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I like to visit an old ash who sits in the hedgerow in a field just over the crest of Wick Hollow. Each morning I stride up the hill eager to place my feet at the feet of this magnificent specimen.

I pass through the hollow, my upward gaze interrupted only by passing vehicles and to greet the other morning jaunters. The trees here grow on a vertical embankment, enhancing their towering stature. The roots are exposed and climb down the face, the trunks climb upward, pillar-like before arching their branches over, their layers of foliage reverse cascading to create the ceiling of this colossal green cathedral.

I veer left through a smaller hollow that reminds me of a discrete badger’s path disappearing into the brambles. At this point there is a sense of body growing smaller, Alice in Wonderland style, as one climbs the stony pathway through an ever narrowing tunnel, a perfect disc of light pinpointing the exit.

Passing through this canal in the morning is like being reborn into the day, at the far end of the tunnel I’m greeted by an open field, the views sweep down onto coombes, tumble through orchards, fall over farms and out onto the Levels. In the distance, Wells Cathedral, and further still, the Mendip Hills. Laying eyes upon this view is medicine, concerns of the day are curtailed as my body sinks into the environment, green and blue and soft and alive.

The ash sits in the hedge on the left, he’s a sturdy tree with quite a girth. I say he because I feel a certain masculine energy from this tree, I also notice that it’s holding no seeds, which would denote a male tree. The old trunk would require three of me to wrap my arms around it, it ends abruptly at around 12ft and from it sprout a number of new branches, substantial in themselves, reaching upwards like giant’s fingers.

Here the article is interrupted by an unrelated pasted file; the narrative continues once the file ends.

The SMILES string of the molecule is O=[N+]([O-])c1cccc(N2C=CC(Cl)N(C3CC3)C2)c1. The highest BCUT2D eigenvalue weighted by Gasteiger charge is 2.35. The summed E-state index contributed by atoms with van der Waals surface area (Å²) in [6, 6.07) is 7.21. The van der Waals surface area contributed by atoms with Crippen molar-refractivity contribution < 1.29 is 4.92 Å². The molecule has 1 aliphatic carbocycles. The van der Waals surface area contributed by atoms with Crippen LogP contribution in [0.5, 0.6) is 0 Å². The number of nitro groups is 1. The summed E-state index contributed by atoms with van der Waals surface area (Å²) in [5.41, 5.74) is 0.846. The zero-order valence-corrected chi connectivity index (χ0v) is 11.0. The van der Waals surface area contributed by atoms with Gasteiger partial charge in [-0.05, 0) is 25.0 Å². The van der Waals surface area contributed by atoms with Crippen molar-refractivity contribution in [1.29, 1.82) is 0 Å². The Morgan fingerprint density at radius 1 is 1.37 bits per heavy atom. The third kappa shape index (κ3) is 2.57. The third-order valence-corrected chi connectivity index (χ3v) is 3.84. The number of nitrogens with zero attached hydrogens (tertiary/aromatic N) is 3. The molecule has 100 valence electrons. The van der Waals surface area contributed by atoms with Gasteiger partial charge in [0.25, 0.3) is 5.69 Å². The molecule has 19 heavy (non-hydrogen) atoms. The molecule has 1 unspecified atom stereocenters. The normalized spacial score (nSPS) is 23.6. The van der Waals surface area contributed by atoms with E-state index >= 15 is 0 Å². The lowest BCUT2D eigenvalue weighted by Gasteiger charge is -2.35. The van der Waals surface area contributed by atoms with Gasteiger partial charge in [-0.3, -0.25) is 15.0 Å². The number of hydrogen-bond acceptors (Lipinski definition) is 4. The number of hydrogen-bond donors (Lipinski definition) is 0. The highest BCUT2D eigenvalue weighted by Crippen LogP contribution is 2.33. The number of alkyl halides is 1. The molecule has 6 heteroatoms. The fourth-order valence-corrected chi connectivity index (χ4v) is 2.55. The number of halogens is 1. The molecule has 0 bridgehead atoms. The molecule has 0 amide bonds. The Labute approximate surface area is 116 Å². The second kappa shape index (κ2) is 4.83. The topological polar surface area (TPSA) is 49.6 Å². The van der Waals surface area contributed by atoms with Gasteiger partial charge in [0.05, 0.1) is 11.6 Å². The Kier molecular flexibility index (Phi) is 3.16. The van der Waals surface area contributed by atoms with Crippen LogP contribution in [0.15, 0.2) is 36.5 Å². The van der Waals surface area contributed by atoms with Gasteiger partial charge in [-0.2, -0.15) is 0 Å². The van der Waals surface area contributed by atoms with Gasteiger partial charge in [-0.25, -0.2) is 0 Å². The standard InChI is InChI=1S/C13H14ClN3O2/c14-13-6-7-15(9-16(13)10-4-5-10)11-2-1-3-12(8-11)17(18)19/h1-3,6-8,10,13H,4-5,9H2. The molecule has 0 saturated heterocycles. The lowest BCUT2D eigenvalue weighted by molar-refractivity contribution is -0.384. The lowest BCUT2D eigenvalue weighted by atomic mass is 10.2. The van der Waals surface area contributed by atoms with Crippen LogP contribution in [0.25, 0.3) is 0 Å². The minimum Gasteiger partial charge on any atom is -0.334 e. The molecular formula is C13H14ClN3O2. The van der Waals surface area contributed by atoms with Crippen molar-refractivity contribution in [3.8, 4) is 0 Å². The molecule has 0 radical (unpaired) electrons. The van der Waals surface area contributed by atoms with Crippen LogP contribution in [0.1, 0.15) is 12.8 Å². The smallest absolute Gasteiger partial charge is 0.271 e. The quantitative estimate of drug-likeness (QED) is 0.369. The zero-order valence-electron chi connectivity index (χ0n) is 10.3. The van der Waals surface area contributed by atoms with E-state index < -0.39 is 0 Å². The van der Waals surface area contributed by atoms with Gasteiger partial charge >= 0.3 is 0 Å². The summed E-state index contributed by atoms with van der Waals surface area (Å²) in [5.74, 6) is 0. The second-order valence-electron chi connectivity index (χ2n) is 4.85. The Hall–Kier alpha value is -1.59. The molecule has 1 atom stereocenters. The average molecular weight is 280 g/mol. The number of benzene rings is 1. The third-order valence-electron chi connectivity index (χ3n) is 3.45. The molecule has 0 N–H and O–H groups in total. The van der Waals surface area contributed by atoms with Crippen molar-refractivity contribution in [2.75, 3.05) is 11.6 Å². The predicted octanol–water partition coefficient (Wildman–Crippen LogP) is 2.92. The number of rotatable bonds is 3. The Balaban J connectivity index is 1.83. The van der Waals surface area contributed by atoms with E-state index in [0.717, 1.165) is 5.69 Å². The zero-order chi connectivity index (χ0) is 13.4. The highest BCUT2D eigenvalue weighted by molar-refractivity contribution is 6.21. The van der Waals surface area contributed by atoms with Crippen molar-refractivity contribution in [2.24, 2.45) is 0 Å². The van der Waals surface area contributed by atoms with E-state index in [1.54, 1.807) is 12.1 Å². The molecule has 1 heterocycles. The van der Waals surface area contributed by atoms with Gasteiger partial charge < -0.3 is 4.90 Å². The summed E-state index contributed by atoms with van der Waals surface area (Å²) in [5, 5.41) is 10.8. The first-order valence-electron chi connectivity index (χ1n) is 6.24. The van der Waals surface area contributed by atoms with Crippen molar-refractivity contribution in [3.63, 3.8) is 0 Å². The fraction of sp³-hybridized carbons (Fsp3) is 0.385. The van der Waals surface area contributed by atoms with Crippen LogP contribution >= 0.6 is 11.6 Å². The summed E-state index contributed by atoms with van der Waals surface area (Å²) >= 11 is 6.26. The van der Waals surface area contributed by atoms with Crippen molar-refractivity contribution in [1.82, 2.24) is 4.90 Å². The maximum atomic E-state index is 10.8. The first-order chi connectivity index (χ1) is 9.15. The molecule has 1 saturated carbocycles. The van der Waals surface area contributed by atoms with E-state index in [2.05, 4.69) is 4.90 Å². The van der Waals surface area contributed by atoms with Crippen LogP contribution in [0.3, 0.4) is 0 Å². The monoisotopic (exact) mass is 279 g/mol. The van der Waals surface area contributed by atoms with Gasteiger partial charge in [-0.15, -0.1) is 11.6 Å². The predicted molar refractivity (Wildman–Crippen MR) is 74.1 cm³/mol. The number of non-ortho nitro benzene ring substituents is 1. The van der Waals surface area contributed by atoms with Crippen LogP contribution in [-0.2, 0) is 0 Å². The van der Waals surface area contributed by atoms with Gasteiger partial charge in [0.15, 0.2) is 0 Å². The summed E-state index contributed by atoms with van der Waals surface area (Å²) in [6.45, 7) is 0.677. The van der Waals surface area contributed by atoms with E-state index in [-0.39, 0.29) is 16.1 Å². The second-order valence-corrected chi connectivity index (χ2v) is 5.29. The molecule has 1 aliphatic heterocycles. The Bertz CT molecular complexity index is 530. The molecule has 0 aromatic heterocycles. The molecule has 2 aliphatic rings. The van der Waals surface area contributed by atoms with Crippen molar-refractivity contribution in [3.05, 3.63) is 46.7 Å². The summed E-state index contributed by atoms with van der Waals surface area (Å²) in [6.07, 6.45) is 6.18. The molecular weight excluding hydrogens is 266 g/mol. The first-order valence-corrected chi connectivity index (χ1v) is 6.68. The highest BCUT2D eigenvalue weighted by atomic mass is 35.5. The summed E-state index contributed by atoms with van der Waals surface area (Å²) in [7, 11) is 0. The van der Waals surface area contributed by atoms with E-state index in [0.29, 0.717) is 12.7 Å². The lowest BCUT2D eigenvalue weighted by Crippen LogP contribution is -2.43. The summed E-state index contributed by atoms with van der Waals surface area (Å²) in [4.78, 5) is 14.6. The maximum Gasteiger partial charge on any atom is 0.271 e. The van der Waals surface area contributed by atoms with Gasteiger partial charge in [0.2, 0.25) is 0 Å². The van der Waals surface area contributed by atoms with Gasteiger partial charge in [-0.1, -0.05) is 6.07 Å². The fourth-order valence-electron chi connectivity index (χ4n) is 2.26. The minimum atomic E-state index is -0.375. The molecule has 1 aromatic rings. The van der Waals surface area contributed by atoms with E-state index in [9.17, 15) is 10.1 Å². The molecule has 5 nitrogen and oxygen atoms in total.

I enjoy giving names to the trees, descriptive names based on their features or location, like the Wiggly Oak, the Guardian Beech. The name of this particular tree came to me as I sat beneath it meditating one day. The Grail Ash, whispered gently into open ears. With its trunk forming the stem of a drinking vessel, its roots revealed and flutes splaying to create the foot. Its fingers reach upwards forming a cupped receptacle in the top of the trunk that cradles a mini ecosystem.

As an aside, this is not the only grail shaped ash, it’s common to find them in this shape, some are pollarded or damaged and regrow anew from the old trunk. I have observed the new growth of ash sending roots into its own rotting trunk, a method of extending the tree’s life that I was aware of in the yew tree, but not in ash.

The base of this particular ash tree is perfectly shaped for my backside, the exposed roots form a handy meditation stool, and allow me to cross my legs while the trunk supports my back. When closing my eyes beneath this tree I am quickly sent into a calm state with clear presence. On more than one occasion I have been presented with an interesting internal experience: I catch glimpses of my hands with shoots of green ash leaves erupting from black buds at the tips of my fingers. At times it appears as if the ash wants for my fingers to grow leaves.

The ash tree is full of treasures, and I am sure there is even more to these trees than meets the eye. From its diamond shaped black buds to its firework flower display, ash is a mysterious tree connected with Yggdrasil in Nordic mythology, the tree around which all life takes place.

Ash is the tree I feel most affinity with. The more I open up to it, the more it willingly reveals itself. The Grail Ash is quickly becoming the tree around which my life takes place.

Matt Witt 29/07/2020


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Matt Witt

Author Matt Witt

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